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WINNERS SPORTS BAR MAKES COMMUNITY FEEL A SENSE OF LOSS

November 19, 2010
By

On Wednesday evening, at 6:20PM when Ron and I entered the 15th District meeting room, we joined 13 other members of the community already waiting for the start of the scheduled 6:30PM meeting. As we scanned their faces and demeanors, and noted the faint smell of alcohol in the room, we surmised that most if not all were there in support of the Winners Sports Bar and the activities believed to be perpetrated by patrons of the bar.

 At the invitation of the Alderman Graham and the police commander Green, we had come out as residents of the community and CANA members to communicate our opinions and concerns directly to the owner of the bar. We were surprised and alarmed to find that, at the start of the meeting, we felt outnumbered by those who were most likely supporters of activities and behaviors which we found detrimental to our community.

 We left the room, went into the hallway, and began to call others in the community who we felt shared our views about the activities outside of the bar, along the streets and on the corner near the bar. We began to relax as more people , CANA member among them, joined the meeting. By the end of the meeting, with approximately 50 people in attendance, I would still estimate that at least half of the people in attendance were there to voice support for the bar owner and to express their desire to continue their activities on the street.  

 We can perhaps gain additional insight into why problems exist in or community if we listen to the comments made by those who came to support activities by patrons of the bar. I will paraphrase some of the comments.

  • Jimmy, the owner, can’t control people. He is not responsible.
  • We have known Jimmy for many years and like him.
  • Jimmy asks people to move from in front of his bar
  • We come out to smoke
  • The police are not doing their job.
  • The people come from Oak Park.
  • This is a property value issue
  • The people doing the complaining are not a part of the community because we don’t know them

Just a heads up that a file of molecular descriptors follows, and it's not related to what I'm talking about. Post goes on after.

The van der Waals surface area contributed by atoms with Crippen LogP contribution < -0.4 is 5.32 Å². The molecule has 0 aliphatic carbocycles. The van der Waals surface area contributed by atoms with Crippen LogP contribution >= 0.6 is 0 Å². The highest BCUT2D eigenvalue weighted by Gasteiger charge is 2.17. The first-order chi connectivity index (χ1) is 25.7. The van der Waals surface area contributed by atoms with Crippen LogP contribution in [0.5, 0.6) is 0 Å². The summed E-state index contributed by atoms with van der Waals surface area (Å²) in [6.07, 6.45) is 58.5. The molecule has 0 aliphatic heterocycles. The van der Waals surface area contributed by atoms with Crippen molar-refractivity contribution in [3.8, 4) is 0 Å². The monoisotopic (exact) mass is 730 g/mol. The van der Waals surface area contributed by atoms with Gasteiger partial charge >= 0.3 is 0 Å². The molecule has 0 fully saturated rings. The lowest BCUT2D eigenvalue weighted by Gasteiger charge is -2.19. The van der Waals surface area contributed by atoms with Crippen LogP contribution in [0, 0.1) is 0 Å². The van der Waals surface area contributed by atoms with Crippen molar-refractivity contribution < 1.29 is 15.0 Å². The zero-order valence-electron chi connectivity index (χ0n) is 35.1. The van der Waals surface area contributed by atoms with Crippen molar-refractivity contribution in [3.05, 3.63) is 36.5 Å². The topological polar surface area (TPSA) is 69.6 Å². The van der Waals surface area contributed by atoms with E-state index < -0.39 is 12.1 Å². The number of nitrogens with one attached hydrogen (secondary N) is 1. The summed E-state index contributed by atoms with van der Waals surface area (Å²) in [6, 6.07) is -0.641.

• This is “good traffic” through our area
  • If we have to, a million of us will come out to show our support

 The one statement that is always particularly troubling, and speaks to the poor self image of many of our residents, was made as well:

“This is the West Side.”

 The owner of the bar spoke.

  • The problem has been solved
  • I tell people not to stand in front of my bar
  • I stop retail sales at 11:00PM
  • Police need to do their job
  • The laundromat owner needs to do more

Fortunately a number of clear thinking residents spoke of their experiences, observations and the damage done to our community.

  • In prior negotiations related to complaints about the bar, the owner had said he would hire private security. There is no evidence that he has complied with the request.
  • Public drinking, public intoxication, other drug use and loitering, all next door to a child day care center has had a devastating effect on families and children. Children and young adults who see this kind of behavior on a daily basis begin to think of this as normal and an acceptable choice for their behavior.
  • The owner of the Day Care Center had to install bars and tint on the windows of her school because drunks were coming up to the building and urinating in the window in full view of the children. Her enrollment has suffered.
  • Along Madison, the adjacent parking lot, both corners of Madison and Mason and the alley, bar patrons and others under the influence loiter, drink alcohol, use other illegal drugs, sit on cars, litter, have sex and play loud music.
  • Businesses do not want to come to this area and many have left, causing further economic decline in the neighborhood
  • Families instruct children to go out of their way to walk around these areas out of fear
  • This activity blocks free flow of pedestrians on the sidewalk
  • Long time residents should have a greater sense of responsibility for creating a decent environment and a better environment for their children
  • Why are we having a conversation about behavior that is not defensible. This indicates how far the community has fallen.

The alderman led the meeting. Each person in the room was allowed to speak.  In summary she stated:

  • We did not come here to shut down the bar
  • People clearly support the bar owner
  • We want the bar owner to help make our area better.
  • We came to reach an agreement among the patrons of the bar, the owner and the rest of the community
  • We seek voluntary improvement.
  • Patrons are asked to continue to patronize the bar and to move on from the street after they leave the bar
  • Other businesses in the area are being asked to improve as well

 The commander spoke at the end. His statement was short. He told all in attendance to spread the word that there would be zero tolerance for violations.

 It  remains evident that we cannot assume that someone else will be there to present our views and champion our concerns. We must continue to watch and speak out.

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